The Exhibition on Environmnent, Conflict and Cooperation (ECC) highlights the unprecedented environmental pressures and climate extremes that the world faces today. It was recently updated to encompass topical issues of sustainable development and peace, including the 2030 Agenda. adelphi's ECC Exhibition is shown during the HLPF 2018 by the Permanent Mission of Germany to the United Nations with support by the German Federal Foreign Office as part of the Climate Diplomacy Initiative.
As global temperatures rise, warmer air and oceans are expected to fuel stronger hurricanes, with dangerous consequences.
The consequences of Houston’s historic inundation, in deaths and dollars, are nowhere near fully tallied. Indeed, the economic costs will take months to calculate, and years to overcome.
The impacts of Hurricane Harvey continue to be felt in the southern US. The events have sparked early debate over the links between the hurricane and climate change. Commentary from scientists suggests that warming is likely to have intensified its impact. Nevertheless, many other factors are likely to have played a role. These include Houston’s population explosion, continued building in flood-prone areas and subsidence due to groundwater over-extraction, media reports suggest.
One of the most pressing—and distressing—climate change impacts faced by the world is storm surge, a storm-induced increase in water level exceeding normal, tidal levels. Storm surge is becoming more of a threat to coastal communities due to rising sea levels, since higher sea levels mean higher “normal, tidal levels” before surge even occurs. Affected communities face risks to their homes, infrastructure, and livelihoods, but what can we do about the problem, aside from abandoning coastal communities altogether?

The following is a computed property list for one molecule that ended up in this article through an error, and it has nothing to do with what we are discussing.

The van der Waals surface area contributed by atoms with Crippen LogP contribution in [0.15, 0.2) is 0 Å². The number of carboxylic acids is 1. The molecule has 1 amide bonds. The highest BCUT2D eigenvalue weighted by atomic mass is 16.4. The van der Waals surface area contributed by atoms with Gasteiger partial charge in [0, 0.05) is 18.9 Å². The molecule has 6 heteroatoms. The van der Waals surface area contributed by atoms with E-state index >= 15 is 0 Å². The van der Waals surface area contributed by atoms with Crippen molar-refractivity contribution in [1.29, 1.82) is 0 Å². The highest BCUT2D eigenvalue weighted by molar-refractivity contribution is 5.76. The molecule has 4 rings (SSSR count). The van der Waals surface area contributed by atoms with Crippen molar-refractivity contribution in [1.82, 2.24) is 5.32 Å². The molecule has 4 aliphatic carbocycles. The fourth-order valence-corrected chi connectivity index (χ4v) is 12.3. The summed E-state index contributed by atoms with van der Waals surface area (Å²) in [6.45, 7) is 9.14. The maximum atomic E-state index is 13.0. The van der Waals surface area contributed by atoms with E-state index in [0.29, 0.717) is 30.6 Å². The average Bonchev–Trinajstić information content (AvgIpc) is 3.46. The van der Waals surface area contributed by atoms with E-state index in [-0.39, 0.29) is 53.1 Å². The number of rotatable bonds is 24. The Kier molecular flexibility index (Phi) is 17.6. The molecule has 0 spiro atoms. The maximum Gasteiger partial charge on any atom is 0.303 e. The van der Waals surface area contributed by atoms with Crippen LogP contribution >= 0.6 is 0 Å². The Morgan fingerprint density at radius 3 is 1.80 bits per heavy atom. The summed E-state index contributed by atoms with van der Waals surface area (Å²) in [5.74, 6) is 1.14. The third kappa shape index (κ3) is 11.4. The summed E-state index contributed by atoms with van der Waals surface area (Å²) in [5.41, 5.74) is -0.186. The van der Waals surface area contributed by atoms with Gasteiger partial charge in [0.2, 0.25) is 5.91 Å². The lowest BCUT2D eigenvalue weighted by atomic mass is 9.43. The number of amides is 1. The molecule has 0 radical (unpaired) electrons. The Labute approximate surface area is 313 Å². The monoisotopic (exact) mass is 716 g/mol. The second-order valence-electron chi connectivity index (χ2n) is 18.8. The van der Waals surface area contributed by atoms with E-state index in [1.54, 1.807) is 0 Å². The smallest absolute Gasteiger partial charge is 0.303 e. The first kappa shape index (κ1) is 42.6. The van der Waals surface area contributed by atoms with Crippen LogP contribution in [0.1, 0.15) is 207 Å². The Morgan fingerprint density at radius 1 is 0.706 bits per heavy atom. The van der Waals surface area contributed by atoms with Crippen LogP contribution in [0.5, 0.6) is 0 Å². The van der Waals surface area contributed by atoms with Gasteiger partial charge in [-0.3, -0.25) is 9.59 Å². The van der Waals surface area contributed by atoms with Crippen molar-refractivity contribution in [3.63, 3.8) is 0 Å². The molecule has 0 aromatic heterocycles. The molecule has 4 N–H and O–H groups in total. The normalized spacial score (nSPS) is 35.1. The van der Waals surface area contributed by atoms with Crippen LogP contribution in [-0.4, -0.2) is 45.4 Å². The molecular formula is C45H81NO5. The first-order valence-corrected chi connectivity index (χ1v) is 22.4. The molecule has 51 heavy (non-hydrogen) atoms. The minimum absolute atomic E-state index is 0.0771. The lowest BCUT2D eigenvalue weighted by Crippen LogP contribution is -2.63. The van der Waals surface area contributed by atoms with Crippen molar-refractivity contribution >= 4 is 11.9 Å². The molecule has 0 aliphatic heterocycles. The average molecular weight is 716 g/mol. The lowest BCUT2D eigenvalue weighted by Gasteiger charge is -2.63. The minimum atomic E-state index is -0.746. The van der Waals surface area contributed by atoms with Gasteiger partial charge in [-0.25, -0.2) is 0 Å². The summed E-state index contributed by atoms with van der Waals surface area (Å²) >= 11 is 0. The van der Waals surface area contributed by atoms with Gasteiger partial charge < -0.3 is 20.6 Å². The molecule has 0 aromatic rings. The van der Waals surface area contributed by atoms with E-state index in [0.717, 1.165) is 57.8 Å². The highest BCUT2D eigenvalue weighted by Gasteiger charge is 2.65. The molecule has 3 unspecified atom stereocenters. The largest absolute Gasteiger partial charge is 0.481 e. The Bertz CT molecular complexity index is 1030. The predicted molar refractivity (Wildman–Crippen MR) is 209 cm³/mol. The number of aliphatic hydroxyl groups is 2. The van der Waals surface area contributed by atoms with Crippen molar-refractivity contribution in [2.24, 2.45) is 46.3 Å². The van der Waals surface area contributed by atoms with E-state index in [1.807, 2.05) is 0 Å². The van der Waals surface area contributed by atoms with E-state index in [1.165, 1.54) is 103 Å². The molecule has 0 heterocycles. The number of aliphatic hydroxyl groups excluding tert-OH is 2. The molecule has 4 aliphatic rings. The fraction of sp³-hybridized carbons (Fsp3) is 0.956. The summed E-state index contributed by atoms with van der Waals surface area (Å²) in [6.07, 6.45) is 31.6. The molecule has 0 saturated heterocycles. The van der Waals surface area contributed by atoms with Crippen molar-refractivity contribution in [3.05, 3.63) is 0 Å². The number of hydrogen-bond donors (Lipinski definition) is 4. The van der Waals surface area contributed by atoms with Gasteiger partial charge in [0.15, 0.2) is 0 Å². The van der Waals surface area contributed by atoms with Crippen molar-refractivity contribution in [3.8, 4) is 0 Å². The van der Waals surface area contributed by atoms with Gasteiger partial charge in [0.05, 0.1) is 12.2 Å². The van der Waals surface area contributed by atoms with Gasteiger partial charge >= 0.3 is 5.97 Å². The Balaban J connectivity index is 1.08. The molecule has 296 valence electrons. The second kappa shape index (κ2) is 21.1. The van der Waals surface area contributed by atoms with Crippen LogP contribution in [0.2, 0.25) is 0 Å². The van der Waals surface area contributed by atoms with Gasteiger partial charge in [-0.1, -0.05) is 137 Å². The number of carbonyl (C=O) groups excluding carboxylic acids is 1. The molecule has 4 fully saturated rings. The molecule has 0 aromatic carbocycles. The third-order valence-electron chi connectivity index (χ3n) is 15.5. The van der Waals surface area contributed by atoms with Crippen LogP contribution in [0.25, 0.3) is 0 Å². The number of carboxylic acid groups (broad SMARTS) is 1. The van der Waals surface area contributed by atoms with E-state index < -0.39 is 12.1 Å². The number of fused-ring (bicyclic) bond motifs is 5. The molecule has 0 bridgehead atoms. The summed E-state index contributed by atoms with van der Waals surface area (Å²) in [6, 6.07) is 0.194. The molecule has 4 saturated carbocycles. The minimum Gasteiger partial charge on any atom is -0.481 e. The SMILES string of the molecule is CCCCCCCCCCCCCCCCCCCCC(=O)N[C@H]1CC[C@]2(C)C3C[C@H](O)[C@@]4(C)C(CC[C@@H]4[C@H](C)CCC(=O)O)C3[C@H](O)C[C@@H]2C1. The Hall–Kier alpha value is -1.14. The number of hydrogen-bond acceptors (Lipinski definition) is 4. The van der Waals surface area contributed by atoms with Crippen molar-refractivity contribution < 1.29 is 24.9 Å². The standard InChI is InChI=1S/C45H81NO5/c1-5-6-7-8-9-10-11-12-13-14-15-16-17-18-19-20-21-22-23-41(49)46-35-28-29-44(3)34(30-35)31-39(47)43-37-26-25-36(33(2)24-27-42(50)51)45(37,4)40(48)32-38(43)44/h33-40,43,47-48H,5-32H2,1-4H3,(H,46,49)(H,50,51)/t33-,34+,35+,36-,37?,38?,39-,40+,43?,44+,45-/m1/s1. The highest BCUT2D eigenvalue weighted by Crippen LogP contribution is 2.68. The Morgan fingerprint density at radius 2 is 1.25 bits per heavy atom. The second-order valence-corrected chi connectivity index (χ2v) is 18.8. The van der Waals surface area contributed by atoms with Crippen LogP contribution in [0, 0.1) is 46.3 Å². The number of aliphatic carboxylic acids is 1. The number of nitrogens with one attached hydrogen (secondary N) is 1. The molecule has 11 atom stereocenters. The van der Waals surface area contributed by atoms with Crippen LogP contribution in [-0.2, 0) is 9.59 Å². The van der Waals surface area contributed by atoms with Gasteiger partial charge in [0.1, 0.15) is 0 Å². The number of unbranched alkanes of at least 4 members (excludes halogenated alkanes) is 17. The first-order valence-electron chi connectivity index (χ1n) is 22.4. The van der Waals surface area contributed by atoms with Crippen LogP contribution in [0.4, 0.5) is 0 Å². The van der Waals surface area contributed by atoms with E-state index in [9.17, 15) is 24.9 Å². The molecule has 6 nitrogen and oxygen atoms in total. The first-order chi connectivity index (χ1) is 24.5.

The E3G G7 coal scorecard assesses how G7 countries are addressing the challenge of reducing coal-fired power generation. It analyses the market and policy contexts of their domestic use of coal and their international influence. This third edition of the G7 coal scorecard updates the overall ranking based on developments over the past 12 months. It also provides an assessment of the situation in the USA and the initial impact of the new Trump Administration.
Climate change is projected to produce more intense and frequent extreme weather events, multiple weather disturbances, along with broader climatological effects, such as sea level rise. These are almost certain to have significant direct and indirect social, economic, political, and security implications during the next 20 years. These effects will be especially pronounced as populations continue to concentrate in climate-vulnerable locales such as coastal areas, water-stressed regions, and ever-growing cities.
We live in an urbanizing world. Up to two-thirds of the world’s population – some six billion people – may live in cities by 2050.
Cities have emerged as first responders to climate change because they experience the impacts of natural disasters firsthand and because they produce up to 70 percent of greenhouse gas emissions.
A new report entitled The Impacts of Climate Change on Human Health in the United States: A Scientific Assessment has been formally unveiled at the White House on Monday the 4th April 2016.
In this speech at the Climate Change and Security: Fragile State Conference, Stéphane Dion, Minister of Foreign Affairs of Canada, points out the connections between climate change and fragility, drawing on specific country examples. He stresses the need for integrated actions and the potential of Canada.
In a commanding speech at Old Dominion University this week, Secretary Kerry announced a dramatic step toward integrating climate and security into U.S. foreign policy.